"You have to see the moment and get it fast. You don't get two chances," says Christopher Chadbourne. Listen to a phone conversation and hear what else he has to say about life, death and photography.
Daily Picture Show
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Last year, National Geographic offered a photo camp for emerging Pakistani photographers to explore the tribal areas of their country.
For some Instagram photographers, it was all sunsets and "selfies" until the recent protests. Now you can watch the anti-government demonstrations unfold in real time.
Amelia Coffaro never thought she'd be the subject of her own photo project — until she was diagnosed with breast cancer.
Photographer Lianne Milton explores Rio de Janeiro's new dance form — the passinho — which combines hip-hop and break-dancing with traditional Brazilian dance, such as samba.
Holly Wilmeth tries to capture what one might see under the influence of hallucinogens: painted bodies festooned with living organisms like lizards, caterpillars, fish and plants.
Nothing lasts forever, but photographer Amy Toensing is interested in the things that come close.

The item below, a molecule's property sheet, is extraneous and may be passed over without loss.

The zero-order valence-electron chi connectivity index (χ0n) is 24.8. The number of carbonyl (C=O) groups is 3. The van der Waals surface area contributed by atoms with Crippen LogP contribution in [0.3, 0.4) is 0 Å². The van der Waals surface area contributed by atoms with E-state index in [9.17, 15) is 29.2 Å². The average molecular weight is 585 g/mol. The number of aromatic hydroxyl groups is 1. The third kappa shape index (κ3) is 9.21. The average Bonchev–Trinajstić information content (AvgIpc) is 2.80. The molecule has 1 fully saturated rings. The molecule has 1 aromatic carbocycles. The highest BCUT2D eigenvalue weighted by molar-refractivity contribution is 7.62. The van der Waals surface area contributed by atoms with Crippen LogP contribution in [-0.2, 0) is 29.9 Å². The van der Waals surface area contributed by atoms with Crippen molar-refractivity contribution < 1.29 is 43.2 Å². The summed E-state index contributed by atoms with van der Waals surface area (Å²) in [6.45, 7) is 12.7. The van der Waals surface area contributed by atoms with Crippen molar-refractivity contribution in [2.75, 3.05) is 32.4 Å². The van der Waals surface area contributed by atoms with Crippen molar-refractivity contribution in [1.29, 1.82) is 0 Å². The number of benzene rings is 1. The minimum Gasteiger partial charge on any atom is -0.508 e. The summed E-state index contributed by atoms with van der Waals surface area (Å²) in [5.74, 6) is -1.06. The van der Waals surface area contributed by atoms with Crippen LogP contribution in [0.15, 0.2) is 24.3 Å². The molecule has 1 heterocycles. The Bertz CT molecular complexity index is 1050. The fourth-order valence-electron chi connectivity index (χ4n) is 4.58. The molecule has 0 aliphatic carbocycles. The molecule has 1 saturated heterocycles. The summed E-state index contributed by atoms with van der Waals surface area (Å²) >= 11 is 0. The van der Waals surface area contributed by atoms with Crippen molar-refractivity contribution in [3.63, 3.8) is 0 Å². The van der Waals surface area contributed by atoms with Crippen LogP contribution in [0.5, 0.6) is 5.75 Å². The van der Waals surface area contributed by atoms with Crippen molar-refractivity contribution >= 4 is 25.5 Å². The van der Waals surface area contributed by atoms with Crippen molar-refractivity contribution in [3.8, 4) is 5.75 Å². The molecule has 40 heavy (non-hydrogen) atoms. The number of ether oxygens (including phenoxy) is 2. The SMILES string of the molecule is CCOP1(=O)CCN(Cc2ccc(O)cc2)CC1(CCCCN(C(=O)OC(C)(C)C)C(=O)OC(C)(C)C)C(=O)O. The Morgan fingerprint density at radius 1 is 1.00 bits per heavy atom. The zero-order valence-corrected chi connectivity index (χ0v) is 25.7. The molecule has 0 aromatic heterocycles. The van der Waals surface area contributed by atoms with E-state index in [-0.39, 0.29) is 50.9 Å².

In Alaska there are veterans who don't even know they're entitled to benefits. In order to register them, Veterans Affairs officials first have to find them.
NPR photographer David Gilkey provides a dispatch from Nome, Alaska — where spotting a reindeer in a pickup is one of the perks of the job.
Have you ever looked at old family photos and wished you could be there? Photographer Bootsy Holler has found a way.
Engineers have figured out a way to get crystals to form rose and tulip sculptures, each smaller than a strand of hair. The gardens sprout up on a penny dipped in a salt solution. The technique is similar to 3-D printing and could one day be used to make any complex shape.
Who says you can't pursue a utopian career of surf photography on the shores of Tahiti? French photographer Ben Thouard has made it work.
Photographer Pete Pin explores the Cambodian diaspora in hopes of creating dialogue and healing wounds left by the Khmer Rouge regime.
In a poor city in a poor country on a poor continent, there is a group of people with a singular purpose: to look good.
Unless you have an icebreaker or a helicopter, you'll probably only see this remote Russian nature preserve in photos. It's inhospitable and practically inaccessible, but the island's wildlife — including arctic fox, polar bears and musk oxen — are a strong draw for scientists and photographers.